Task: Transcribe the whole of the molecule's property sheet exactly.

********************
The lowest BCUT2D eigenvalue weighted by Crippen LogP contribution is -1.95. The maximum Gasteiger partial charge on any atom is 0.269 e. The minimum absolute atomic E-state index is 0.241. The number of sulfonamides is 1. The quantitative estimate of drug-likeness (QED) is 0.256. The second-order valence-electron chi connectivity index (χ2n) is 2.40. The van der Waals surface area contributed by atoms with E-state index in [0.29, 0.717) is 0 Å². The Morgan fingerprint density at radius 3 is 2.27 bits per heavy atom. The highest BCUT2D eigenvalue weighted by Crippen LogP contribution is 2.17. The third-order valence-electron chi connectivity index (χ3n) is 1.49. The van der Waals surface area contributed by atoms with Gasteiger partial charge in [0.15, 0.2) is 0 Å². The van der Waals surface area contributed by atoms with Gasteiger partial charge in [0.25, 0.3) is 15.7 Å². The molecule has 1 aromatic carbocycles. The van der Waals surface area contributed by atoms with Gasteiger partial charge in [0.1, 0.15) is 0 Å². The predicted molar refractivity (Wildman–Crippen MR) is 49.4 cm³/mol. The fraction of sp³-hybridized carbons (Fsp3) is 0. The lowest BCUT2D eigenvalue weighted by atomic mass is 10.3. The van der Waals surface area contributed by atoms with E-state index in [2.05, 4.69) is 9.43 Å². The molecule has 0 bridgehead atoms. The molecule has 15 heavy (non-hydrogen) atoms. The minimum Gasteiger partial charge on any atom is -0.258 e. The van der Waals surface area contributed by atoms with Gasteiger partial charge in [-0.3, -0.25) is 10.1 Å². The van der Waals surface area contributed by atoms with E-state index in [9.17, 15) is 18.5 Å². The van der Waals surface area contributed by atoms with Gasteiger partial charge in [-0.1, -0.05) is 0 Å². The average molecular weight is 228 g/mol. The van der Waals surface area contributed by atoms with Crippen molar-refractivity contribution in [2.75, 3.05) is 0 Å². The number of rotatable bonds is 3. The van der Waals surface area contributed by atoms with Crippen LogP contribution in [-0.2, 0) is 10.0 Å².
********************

The lowest BCUT2D eigenvalue weighted by Crippen LogP contribution is -1.95. The maximum Gasteiger partial charge on any atom is 0.269 e. The minimum absolute atomic E-state index is 0.241. The number of sulfonamides is 1. The quantitative estimate of drug-likeness (QED) is 0.256. The second-order valence-electron chi connectivity index (χ2n) is 2.40. The van der Waals surface area contributed by atoms with E-state index in [0.29, 0.717) is 0 Å². The Morgan fingerprint density at radius 3 is 2.27 bits per heavy atom. The highest BCUT2D eigenvalue weighted by Crippen LogP contribution is 2.17. The third-order valence-electron chi connectivity index (χ3n) is 1.49. The van der Waals surface area contributed by atoms with Gasteiger partial charge in [0.15, 0.2) is 0 Å². The van der Waals surface area contributed by atoms with Gasteiger partial charge in [0.25, 0.3) is 15.7 Å². The molecule has 1 aromatic carbocycles. The van der Waals surface area contributed by atoms with Gasteiger partial charge in [0.1, 0.15) is 0 Å². The predicted molar refractivity (Wildman–Crippen MR) is 49.4 cm³/mol. The fraction of sp³-hybridized carbons (Fsp3) is 0. The lowest BCUT2D eigenvalue weighted by atomic mass is 10.3. The van der Waals surface area contributed by atoms with E-state index in [2.05, 4.69) is 9.43 Å². The molecule has 0 bridgehead atoms. The molecule has 15 heavy (non-hydrogen) atoms. The minimum Gasteiger partial charge on any atom is -0.258 e. The van der Waals surface area contributed by atoms with Gasteiger partial charge in [-0.3, -0.25) is 10.1 Å². The van der Waals surface area contributed by atoms with E-state index in [9.17, 15) is 18.5 Å². The van der Waals surface area contributed by atoms with Gasteiger partial charge in [-0.1, -0.05) is 0 Å². The average molecular weight is 228 g/mol. The van der Waals surface area contributed by atoms with Crippen molar-refractivity contribution in [2.75, 3.05) is 0 Å². The number of rotatable bonds is 3. The van der Waals surface area contributed by atoms with Crippen LogP contribution in [-0.2, 0) is 10.0 Å².